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Sunday, December 14, 2008

A Poem by Alice Guynn

Today a poem by my friend Alice Guynn from Austin, Texas. It's about her daddy. Yet her daddy was my daddy in the sense that they shared a common time and place. Maybe that's why they did certain things alike even though mine was Mexican and hers Texican. This poem reminds me of that in a very endearing way. In these few lines is the condensed history of my childhood Texas between 1958 - 1968 more or less. Am I right Alice?

Little Roy

They called him “Little Roy”
because he was. Some
co-workers called him “Shorty.”

But Little Roy had a big heart,
was not short on human kindness.

Everyone who knew him loved him
and nearly everyone in town knew him.

He lived there nearly all his life,
which was 102 years.

In his earlier days, elderly widows
counted on him
to fix their stoves,
change light bulbs, whatever.

Most of my life he worked
as a serviceman.
A serviceman for Lone Star Gas.
Daddy was what you’d call
a “blue collar” worker,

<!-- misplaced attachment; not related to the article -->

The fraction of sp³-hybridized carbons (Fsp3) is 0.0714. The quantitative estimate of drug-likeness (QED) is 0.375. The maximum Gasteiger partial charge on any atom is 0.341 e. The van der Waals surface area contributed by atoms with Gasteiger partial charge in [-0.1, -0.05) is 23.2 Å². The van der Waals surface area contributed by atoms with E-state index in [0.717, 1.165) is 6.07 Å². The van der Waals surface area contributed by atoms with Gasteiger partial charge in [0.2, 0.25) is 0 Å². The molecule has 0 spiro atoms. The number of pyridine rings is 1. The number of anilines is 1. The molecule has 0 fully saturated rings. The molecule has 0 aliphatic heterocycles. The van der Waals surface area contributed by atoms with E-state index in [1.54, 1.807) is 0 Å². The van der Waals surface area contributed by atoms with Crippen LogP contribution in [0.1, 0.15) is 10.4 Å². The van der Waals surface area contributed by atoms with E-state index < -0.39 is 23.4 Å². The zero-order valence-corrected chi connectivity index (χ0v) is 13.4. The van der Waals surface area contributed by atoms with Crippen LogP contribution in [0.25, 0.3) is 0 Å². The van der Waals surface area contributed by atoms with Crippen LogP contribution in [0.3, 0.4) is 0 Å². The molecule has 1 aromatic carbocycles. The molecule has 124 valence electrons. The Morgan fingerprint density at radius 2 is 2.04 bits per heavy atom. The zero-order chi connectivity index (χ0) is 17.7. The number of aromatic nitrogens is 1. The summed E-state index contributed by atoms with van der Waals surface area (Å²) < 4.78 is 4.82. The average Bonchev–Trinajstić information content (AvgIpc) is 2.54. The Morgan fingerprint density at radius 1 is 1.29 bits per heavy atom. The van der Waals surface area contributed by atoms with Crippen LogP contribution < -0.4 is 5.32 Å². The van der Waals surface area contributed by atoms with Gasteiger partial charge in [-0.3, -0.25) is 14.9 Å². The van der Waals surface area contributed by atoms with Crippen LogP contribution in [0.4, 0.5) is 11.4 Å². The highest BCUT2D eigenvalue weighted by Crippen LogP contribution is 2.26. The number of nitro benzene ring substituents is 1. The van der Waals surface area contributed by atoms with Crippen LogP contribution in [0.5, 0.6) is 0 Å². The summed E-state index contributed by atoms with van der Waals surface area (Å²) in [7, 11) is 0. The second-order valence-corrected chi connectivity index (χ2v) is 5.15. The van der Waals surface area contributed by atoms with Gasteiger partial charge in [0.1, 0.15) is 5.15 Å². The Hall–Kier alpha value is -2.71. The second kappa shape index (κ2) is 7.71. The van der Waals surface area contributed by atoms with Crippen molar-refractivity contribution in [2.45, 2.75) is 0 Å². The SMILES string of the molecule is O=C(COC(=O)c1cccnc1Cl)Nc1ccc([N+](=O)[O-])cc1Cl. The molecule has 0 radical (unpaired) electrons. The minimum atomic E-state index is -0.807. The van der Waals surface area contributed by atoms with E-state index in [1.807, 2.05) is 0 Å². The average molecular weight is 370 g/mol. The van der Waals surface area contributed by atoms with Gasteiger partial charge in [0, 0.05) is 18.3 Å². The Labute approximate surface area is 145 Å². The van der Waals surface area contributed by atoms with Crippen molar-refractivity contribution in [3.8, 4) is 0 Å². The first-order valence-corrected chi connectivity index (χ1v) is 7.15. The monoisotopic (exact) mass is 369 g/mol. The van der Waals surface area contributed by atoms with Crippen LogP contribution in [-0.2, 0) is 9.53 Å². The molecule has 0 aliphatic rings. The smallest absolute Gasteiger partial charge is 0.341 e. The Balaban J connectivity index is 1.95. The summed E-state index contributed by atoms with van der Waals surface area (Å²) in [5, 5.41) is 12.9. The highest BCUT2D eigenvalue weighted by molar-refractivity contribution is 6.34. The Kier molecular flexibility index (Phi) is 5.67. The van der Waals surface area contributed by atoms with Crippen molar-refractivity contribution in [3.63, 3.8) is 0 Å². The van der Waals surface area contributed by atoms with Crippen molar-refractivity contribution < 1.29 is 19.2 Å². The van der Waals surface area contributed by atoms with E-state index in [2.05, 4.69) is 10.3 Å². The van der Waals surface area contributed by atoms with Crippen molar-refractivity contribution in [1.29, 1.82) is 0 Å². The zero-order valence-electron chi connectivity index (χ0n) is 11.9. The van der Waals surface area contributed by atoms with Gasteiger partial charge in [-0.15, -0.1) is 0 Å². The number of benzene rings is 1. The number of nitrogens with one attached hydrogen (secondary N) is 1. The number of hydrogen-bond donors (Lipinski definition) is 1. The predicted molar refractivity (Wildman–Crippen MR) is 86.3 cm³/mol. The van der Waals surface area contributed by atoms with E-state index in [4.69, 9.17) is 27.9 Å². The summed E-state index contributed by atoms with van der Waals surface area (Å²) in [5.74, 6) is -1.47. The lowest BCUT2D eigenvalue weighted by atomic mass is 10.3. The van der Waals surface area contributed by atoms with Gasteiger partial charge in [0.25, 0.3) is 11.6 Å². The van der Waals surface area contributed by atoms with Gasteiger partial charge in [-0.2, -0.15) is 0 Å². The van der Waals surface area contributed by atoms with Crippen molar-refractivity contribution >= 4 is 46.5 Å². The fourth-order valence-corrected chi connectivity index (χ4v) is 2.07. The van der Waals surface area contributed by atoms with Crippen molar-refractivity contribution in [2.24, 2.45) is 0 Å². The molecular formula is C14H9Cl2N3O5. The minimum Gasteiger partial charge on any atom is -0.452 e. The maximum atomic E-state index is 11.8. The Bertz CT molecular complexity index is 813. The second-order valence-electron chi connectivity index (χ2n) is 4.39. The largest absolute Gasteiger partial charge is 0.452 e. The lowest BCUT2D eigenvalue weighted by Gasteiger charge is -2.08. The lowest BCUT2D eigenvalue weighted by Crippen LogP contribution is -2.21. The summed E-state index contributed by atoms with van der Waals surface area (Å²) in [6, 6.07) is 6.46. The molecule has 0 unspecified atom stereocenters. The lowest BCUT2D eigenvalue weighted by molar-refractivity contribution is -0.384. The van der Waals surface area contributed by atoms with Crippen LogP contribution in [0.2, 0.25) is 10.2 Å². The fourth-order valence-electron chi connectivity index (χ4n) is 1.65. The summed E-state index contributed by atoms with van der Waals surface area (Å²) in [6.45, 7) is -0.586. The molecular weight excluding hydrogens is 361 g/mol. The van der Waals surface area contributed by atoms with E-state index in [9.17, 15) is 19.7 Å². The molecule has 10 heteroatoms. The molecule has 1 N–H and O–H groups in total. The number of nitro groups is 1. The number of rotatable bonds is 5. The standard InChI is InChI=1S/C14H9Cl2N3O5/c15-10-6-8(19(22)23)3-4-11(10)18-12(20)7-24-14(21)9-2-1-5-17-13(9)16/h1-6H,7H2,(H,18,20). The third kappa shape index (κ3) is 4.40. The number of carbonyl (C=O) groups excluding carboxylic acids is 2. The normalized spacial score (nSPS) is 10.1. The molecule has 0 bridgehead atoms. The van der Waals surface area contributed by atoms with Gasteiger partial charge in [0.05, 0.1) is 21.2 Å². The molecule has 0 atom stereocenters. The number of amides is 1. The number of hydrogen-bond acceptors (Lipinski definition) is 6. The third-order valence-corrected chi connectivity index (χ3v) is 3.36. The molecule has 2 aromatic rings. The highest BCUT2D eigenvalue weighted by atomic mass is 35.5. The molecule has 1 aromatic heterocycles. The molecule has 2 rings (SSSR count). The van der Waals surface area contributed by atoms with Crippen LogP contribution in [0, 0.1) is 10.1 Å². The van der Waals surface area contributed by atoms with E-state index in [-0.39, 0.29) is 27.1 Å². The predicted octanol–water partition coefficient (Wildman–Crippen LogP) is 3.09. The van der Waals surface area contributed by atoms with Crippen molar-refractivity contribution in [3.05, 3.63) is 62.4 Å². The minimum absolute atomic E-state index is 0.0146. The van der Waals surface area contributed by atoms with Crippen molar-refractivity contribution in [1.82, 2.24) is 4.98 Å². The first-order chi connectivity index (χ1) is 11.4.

except in his case it was khaki collar.
Make that starched. Mother
kept his uniforms clean and crisp.

He didn’t have much way with words.
Although he was bright
and could figure complicated
mathematic problems in his head,
Daddy quit school
in eighth grade
to help support his family,
and was close to being illiterate.
This young boy gave up
an education for chopping cotton.

So, seeing his children go to college
was paramount to him.
The first time I remember seeing
my daddy cry was when I
got pregnant my sophomore year
and dropped out of college.
He was upset, of course,
by the unplanned pregnancy,
but I think the tears were shed
more for the uncompleted education.

Little Roy liked cars.
He taught me how to drive
when I was 12 years old,
and bought my first car
two years later.

He also liked to trade.
As a teen, returning
to town from a school-sponsored trip,
I spotted my 1947 Plymouth
on a used car lot. That morning
it was in our driveway.

But it wasn’t long before
he bought me another,
a practice he continued
well into my adult life.

As he approached
the century mark,
I asked about his cars,
and he could name every one
he ever owned, and how much
he paid for each.

I also asked him about his funeral.
He wanted “One Day at a Time”
by Willie Nelson, and “In the Garden.”

I made sure he had them.

Alyce Guynn
© December 12, 2008



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